For starters, I’m a little older—turn 82 in December. I became a Christian in 1960 when the Jesus movement was just getting underway and, musically, Maranatha Music from Calvary Chapel was the rave. Prior to that it was pretty much piano, organ, robed choirs and hymnals with very old songs that characterized church/Christian music. A lot has happened since then.
I find myself caught between two worlds and, quite frankly, want both.
I worship at church and at home with the latest from Bethel, Hill Song, and Elevation music. But I also love the old hymns and have them at home in an old hymn book and on sheet music. I play the piano and have a small electronic key board next to my desk in my office that I often go to when I feel led to play something to worship with.
I see a distinct difference between the Christian songs that were sung in church in the 60’s and the songs that are being sung today. Admittedly, some of the old songs were awfully slow, but we can fix that.
I sense something is not quite right with our current music!
Let me try to explain my thinking.
The older songs had a great balance between what God did for us in the person of his Son and our responding to that by way of trust, surrender, commitment and obedience.
The newer songs seem to be focused too much on what God did with not enough mention of my responding in some way.
Some of the “older” songs such as
- Channels Only
- Jesus, I am resting
- May the mind of Christ, my Savior
- Take my life and let it be
- Like a River Glorious
- Come Thou Fount
- He Leadeth me
- I surrender All
- All the way my Savior Leads Me
- Day by Day
- When I survey the Wonderous Cross
couple both the grace offered and my spirit-led obedience to that grace.
From the list above, my most favorite is “Day by Day.”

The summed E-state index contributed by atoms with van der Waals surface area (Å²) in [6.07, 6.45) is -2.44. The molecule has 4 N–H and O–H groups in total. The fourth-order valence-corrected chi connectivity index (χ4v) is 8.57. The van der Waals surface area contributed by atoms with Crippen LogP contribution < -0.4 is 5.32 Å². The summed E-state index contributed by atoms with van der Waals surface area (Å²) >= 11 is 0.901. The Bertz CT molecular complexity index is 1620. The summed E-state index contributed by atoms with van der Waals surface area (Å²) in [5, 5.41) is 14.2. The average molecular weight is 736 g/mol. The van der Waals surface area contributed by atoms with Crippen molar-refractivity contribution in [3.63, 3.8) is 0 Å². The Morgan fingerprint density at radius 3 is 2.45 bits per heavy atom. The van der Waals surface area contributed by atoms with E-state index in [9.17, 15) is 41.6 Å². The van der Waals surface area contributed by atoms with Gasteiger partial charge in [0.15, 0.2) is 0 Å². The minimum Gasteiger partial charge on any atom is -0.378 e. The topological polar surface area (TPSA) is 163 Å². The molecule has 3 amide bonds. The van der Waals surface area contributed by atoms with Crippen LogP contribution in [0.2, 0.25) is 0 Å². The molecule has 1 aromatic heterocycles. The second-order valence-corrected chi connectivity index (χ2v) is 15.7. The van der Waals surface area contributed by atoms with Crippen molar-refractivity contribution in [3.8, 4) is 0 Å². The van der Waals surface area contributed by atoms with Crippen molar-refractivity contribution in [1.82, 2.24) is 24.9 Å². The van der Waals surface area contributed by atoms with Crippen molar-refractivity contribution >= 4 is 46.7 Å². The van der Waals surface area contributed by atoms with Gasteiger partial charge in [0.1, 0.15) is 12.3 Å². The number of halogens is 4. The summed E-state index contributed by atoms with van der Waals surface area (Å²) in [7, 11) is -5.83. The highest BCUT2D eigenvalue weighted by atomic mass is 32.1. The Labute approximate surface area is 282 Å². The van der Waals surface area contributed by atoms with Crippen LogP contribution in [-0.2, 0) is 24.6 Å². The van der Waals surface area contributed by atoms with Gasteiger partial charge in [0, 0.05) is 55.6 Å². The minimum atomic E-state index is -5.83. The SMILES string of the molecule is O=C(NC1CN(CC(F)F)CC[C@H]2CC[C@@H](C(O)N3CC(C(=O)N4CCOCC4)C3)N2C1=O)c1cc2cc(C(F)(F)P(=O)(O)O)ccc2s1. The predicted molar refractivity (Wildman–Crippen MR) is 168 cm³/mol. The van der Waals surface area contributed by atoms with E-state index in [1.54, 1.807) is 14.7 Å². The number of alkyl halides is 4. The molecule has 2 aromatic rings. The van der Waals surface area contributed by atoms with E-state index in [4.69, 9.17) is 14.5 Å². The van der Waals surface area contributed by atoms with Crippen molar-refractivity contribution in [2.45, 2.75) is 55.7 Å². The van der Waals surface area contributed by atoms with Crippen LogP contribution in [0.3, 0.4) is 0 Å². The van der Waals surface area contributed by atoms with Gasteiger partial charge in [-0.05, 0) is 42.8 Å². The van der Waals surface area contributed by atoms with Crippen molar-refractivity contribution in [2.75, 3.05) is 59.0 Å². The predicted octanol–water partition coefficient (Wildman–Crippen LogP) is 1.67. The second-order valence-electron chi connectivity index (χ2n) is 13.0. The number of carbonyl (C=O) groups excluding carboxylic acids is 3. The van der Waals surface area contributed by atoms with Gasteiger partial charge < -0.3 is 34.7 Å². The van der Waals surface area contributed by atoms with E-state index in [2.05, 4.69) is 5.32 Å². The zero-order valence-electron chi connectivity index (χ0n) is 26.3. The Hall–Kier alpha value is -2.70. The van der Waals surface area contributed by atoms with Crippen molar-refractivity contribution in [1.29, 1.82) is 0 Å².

I fear that having a steady diet of music saying much about grace but not enough about responding to that grace is producing weak and anemic believers. Could it be that our churches are filled with people who have a lopsided view of what it means to live the Christian life? Have we lost sight of the fact that God initiates and we need to respond (with the enabling of the Holy Spirit) in loving adoration, confession and obedience to his revealed truth?
I love Philippians 2:12 in The Message, “When I was living among you, you lived in responsive obedience. Now that I’m separated from you, keep it up. Better yet, redouble your efforts. Be energetic in your life of salvation, reverent and sensitive before God.” I pray regularly over the idea of “Responsive Obedience.” I don’t want to fall prey to the “Terrible Too’s.” Lord, I’m too tired, too old, too busy, etc.
I gravitate toward music that includes both what God has done and what he desires me to do in response to that.
A few years ago, I came across two theological words that put all of this in perspective for me:
Indicatives speak of what God has done while Imperatives are what we are expected to do in response to that. For example, when you read through the Pauline letters in the New Testament, he seems to always begin with a set of Indicatives and then moves to Imperatives. In Colossians 3:1-17 you will clearly see this pattern—and the same pattern is repeated in all of Paul’s writings. Martin Luther referred to this as Gospel and Law. Gospel without heart-felt obedience can lead to what Dietrich Bonhoeffer called “Cheap Grace.” I fear our music today is offering cheap grace which may be contributing to theologically weak Christians. I often hear church leaders complain about the lack of maturity in their people, in spite of good teaching they are receiving. I sometimes wonder what a more robust and theologically balance (Indicatives and Imperatives) worship experience could do to address that issue.
I’m not suggesting that the current music is all bad, much of it is amazingly beautiful and worshipful, but just maybe we could work into the worship sets some of the older hymns, speed them up a bit, add in a good drum backdrop and be more biblical and theologically balanced when we worship.
My favorite Christian worship leader and recording artist is the late Keith Green. Most everything he has recorded moves me to tears and ushers me into worship, thanksgiving and adoration and conviction leading to obedience. One of the saddest days for me was when Keith died in an airplane accident.
Two newer worship songs that combine both indicatives and Imperatives and give me unspeakable joy are:
Yet not I but through Christ in Me—Selah
Raise a Hallelujah—Bethel Music
I don’t want to choose between George Beverly Shea and Bethel, I want them both! Do you want to join me?